And while we appreciate that the current situation at 410 Pitt Street is not a desirable one, we do not wish to substitute one bad situation with a far worse one!
When the developers initially proposed a 3-star hotel development, residents and neighbours were stunned and took action. An objection was promptly lodged to council and an appeal to the Land and Environments Court was the response.

The DA has since come back with a vengeance with only a couple of token amendments: it has lopped a couple of floors off the top and plans to be a mere two storeys shorter with a nod to greater sunlight. Bravo. It has also apparently addressed rehousing for the otherwise homeless men residing in the Cosy Private Hotel which will be promptly demolished should the DA go ahead. That however, remains to be seen! Perhaps the evicted men will end up sleeping in our driveway, overlooked and undetected in-between all the pandemonium. Either way, none of this is any comfort to those hundreds of Miramar residents whose south facing windows will become walls - completely blacked out by a towering chunk of concrete.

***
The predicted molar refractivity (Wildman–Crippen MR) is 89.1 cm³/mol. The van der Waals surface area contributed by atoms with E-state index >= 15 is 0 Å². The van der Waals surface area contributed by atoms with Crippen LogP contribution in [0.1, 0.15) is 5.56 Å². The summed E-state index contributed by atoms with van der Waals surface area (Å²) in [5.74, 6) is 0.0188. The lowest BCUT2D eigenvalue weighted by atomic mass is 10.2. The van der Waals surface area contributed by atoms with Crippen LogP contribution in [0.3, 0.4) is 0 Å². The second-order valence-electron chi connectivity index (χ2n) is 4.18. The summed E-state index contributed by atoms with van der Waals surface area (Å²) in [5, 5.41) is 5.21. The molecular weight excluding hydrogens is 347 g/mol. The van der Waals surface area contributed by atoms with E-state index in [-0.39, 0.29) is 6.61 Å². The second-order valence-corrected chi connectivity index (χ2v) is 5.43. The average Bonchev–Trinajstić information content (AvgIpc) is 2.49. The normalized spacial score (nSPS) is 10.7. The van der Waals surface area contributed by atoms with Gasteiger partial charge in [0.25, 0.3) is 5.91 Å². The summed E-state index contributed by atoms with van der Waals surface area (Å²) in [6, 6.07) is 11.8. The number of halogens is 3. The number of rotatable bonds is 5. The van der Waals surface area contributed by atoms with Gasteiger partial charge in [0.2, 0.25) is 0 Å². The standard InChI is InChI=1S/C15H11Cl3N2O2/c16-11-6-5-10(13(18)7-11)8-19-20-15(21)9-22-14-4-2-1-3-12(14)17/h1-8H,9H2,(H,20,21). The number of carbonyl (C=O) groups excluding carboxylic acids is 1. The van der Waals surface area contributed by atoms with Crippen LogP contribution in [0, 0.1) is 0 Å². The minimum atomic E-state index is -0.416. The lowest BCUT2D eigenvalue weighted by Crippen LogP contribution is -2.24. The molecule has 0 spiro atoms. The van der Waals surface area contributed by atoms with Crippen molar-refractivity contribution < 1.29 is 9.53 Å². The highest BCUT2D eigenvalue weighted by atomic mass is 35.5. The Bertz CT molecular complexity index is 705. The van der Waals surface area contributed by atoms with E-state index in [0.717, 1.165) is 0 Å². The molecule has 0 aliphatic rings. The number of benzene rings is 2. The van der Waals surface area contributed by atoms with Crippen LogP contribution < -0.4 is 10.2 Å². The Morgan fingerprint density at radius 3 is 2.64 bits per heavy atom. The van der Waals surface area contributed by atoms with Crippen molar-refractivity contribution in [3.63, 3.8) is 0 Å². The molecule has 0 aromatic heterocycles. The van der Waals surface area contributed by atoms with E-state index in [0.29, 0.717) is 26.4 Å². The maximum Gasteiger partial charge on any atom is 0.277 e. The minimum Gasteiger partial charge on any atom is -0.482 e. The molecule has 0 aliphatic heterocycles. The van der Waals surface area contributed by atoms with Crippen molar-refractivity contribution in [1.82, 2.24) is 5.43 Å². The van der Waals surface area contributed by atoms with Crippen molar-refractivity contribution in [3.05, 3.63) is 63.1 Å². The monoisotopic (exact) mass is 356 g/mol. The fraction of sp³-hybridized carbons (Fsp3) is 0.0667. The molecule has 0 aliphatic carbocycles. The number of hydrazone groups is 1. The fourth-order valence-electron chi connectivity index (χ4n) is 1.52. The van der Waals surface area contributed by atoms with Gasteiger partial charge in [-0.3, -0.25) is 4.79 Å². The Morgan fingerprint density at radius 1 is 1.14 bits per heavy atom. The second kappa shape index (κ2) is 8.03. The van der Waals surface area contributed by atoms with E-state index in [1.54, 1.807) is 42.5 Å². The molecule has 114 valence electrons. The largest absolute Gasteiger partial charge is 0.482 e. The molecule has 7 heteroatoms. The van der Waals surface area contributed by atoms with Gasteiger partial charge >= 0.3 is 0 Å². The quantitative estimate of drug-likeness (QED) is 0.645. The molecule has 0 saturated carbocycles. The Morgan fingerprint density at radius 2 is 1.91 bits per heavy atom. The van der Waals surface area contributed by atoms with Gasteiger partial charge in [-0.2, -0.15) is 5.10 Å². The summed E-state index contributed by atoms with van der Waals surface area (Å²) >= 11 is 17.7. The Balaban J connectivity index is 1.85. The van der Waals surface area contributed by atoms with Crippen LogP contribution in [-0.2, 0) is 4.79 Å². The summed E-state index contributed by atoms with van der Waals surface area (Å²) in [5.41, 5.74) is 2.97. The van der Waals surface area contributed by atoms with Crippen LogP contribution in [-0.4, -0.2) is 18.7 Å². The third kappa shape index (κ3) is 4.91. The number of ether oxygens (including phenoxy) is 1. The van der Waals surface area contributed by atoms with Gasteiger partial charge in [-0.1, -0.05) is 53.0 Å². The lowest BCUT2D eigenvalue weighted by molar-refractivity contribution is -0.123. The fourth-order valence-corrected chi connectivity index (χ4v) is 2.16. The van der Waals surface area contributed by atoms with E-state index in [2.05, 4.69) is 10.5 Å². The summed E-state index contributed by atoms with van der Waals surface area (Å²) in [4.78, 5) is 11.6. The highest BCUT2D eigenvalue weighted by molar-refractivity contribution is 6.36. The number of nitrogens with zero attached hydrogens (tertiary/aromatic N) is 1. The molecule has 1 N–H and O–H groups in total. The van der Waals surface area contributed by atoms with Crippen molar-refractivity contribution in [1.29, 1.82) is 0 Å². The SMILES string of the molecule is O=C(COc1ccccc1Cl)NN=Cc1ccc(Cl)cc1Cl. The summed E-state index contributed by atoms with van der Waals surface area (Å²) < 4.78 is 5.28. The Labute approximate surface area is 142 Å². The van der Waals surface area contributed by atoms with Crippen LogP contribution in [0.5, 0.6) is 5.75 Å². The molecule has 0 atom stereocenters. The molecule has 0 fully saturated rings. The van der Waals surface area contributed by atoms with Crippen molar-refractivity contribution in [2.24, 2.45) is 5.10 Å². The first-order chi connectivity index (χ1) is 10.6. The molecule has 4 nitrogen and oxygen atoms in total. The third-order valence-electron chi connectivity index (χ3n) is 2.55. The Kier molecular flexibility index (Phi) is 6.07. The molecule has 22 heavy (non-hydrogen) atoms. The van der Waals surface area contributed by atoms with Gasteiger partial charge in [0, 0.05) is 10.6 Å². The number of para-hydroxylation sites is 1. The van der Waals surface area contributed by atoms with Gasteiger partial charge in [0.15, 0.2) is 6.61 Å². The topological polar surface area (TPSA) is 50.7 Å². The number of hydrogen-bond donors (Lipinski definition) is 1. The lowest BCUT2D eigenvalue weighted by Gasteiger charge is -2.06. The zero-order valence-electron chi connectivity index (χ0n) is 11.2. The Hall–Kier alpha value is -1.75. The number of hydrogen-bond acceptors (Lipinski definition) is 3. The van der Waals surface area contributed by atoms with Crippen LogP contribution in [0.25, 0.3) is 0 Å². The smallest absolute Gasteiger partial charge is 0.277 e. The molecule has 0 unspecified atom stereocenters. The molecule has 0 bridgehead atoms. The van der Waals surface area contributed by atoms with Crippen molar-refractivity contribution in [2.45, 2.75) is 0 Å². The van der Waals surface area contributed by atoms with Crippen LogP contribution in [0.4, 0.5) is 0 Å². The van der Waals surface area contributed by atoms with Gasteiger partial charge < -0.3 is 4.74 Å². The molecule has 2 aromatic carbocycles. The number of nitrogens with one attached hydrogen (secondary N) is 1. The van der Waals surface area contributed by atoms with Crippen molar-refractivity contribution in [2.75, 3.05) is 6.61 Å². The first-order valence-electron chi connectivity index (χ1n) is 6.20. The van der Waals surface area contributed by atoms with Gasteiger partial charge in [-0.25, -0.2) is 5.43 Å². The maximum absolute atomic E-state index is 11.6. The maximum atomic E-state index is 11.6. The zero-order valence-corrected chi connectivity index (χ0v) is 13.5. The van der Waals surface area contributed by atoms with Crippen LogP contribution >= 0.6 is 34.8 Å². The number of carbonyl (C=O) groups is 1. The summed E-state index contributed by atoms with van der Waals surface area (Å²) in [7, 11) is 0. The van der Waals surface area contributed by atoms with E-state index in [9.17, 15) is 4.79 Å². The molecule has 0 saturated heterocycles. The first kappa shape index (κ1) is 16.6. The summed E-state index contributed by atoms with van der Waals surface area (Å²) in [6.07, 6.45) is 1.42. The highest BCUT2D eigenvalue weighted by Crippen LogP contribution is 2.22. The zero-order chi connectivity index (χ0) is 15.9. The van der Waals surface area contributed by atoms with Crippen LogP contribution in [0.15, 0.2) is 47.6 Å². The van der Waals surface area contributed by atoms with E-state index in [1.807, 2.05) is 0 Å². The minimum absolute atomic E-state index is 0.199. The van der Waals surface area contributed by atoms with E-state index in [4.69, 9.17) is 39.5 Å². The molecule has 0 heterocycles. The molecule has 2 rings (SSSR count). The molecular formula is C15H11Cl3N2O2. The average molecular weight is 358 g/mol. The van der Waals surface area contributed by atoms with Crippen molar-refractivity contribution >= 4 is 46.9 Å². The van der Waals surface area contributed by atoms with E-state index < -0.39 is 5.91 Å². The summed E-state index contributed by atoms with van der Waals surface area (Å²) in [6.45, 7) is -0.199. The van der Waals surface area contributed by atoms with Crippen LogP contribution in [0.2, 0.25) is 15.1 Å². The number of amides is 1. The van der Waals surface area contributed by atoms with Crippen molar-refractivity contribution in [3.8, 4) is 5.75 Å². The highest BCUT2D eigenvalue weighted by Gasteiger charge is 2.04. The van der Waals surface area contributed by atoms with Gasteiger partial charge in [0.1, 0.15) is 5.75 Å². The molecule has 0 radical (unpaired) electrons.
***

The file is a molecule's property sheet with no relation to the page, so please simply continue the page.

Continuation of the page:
for us our home-in-the-sky sits right alongside the proposed building site. Our principal living-room and third bedroom windows are south facing, as is our open balcony. According to diagrams, the proposed development will be within approx. 1.5 metres of our balcony, almost within arm’s reach of our main social and recreation area! And what of the hotel’s rooftop our family wonders - will it be an all-night party rooftop, going off right outside our balcony? Or even more foreboding, will it be a plant service area with vast visual bulk and great noise pollution generated from machinery, service utilities, air conditioning plants and more, forcing us to live with closed windows and darkness to escape the noise and air pollution?

Whatever it will be, the alarming fact is that I could reach out with my son’s pogo stick and touch it.